Legrand returned to this subject in La Brèche, n ° 8 (November 1965), adding, “Religious historians generally contain theosophists who don’t know it— those who Lovecraft criticized (not without naïveté) for their ‘blissful optimism.’” Remedios Varo, Jean-Pierre Duprey, and the future leader of the Phases group, Edouard Jaguer— contrary to Breton— also greatly esteemed the American, according to the testimony left by Jaguer personally in his book Le Surréalisme face à la littérature (Surrealism at the Hands of Literature),  as did Yves Elléouët. While deploring Lovecraft’s rudimentary style, Julien Gracq, who seems to have particularly liked “Dagon,” also felt Lovecraft was participating in the renewal of the novel by the efforts of imagination his books presume,  whereas Mandiargues reports in Le Cadran lunaire  on “the success of Lovecraft’s once scorned writings and of the audience granted to the people of his school.” Finally, Sarane Alexandrian, in his Histoire de la philosophie occulte (History of Occult Philosophy), makes this observation, whose full importance we shall see later: “A book on twentieth-century gnosis should also include the fantasy novelist H. P. Lovecraft, who was inspired by the Syriac text by Teodor bar Konaï on manicheism.” Konaï was the eighth-century author of a Liber Scholiorum, which “stands out,” Jean Doresse tells us, “by the strange nature of certain heresies it helped save from oblivion.”1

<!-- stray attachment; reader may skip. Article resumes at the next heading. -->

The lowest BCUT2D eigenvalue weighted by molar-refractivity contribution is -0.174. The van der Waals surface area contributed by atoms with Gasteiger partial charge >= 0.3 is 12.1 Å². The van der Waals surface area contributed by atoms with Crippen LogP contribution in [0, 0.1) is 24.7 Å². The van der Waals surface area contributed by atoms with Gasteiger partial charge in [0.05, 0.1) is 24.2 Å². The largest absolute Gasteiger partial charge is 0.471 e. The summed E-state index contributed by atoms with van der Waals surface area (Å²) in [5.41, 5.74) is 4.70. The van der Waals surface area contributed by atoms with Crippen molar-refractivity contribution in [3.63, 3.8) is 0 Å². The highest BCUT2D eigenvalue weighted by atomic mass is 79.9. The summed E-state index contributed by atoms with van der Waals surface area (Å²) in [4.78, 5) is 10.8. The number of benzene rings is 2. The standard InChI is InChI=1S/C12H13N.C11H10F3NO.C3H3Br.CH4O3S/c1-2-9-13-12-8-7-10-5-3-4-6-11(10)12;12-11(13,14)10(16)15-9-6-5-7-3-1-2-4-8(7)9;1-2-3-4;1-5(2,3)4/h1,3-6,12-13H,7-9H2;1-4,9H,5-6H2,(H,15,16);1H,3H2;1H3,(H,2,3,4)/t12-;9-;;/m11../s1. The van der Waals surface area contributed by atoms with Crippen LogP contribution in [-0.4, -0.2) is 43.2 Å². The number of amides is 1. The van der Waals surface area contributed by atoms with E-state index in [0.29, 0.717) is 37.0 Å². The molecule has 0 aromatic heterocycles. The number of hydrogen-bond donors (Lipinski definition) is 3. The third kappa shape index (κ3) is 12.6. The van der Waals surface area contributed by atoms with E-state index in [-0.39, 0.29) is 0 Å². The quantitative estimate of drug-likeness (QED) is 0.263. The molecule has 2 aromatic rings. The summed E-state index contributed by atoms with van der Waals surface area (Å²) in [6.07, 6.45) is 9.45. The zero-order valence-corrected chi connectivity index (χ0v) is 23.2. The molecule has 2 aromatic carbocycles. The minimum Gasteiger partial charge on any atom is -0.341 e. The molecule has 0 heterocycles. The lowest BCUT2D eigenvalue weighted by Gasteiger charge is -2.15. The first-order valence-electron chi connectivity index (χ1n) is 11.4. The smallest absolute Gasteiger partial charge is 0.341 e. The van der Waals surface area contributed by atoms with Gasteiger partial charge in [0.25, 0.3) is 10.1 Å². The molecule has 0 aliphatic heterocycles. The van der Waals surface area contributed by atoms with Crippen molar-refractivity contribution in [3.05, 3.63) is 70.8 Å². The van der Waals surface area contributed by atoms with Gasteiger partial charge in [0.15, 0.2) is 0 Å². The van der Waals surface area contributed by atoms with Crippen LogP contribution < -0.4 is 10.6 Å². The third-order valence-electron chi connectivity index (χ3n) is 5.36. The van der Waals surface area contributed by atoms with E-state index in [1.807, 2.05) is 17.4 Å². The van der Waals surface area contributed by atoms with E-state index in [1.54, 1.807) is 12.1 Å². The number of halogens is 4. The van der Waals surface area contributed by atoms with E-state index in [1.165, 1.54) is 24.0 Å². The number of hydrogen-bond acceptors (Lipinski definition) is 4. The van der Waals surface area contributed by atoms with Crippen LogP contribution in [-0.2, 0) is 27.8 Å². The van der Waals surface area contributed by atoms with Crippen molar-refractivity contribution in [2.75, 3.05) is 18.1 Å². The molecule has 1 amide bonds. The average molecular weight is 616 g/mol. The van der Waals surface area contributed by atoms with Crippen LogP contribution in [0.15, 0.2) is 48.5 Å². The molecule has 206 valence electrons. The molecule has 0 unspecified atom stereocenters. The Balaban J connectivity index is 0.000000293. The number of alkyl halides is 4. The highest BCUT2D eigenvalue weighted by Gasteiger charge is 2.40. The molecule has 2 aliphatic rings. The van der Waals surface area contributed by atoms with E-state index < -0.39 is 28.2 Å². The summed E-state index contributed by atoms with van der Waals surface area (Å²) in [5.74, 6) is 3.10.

1. Lepetit, Patrick (2014-04-24). The Esoteric Secrets of Surrealism: Origins, Magic, and Secret Societies (pp. 114-115). Inner Traditions/Bear & Company. Kindle Edition.

7 thoughts on “Surrealism and H.P. Lovecraft

    • Yea, there’s this whole strange underbelly of history that usually gets overlooked in the official academic works… most academic works in history, philosophy, etc. are usually so ideologically blinkered one begins to drift off asleep or double-back and look into the darker realms… 🙂


  1. I found Lepetit’s book deeply unsatisfying – A diverse collection of quotations selectively combined out of context, surrounded by a series of open questions in order to give the impression of hinting at something deeper. It didn’t help that nearly all the references omit page numbers and a substantial number omit the publisher. However, perhaps this is the fault of the translator.

    If you are interested in this stuff, a much better book (albeit with a narrower focus) is M.E. Warlick, Max Ernst and Alchemy: A Magician in Search of a Myth (University of Texas Press, 2001).


    • Yes, I have that as well. Yet, that wasn’t the point of the post.

      I already see the weakness of the book. It lacks context, yet even with that being said it fills in a gap that the other work on Ernst – as you say contextualizes in a much narrower focus. Truth is I enjoyed it not for the fullness of its contextualization, but that it would allow me to explore on my own the contexts of aspects of what he covered on my own. It’s more like popcorn and candy: doesn’t give you the meat, just gives you the sugar. One will have to dig deeper on one’s own, follow the trail into the full gamut of biographies, journals, art history, literature, poetry, academic and non-academic articles, etc. For him to have contextualized it he would’ve needed to write a much different more abstracted and colder work. Seemed he was following a more personal and less refined walk through the marvelous trail. I can see as an academic you want things to fit into that more rigid and codified pattern of scholarly work. His work in that sense is not scholarly by a long shot.


      • If anything, I’m an ex-academic. My problem with the book is that he neither contextualizes his claims nor gives one the resources to ‘dig deeper on one’s own’ although, as I said, that might be the fault of the translation. So it’s the worst of both worlds. I’m fine with stuff not being scholarly so long as it has substance. I have a particular interest in surrealism and its fringes links to the occult and, as I said, found this book rather disappointing.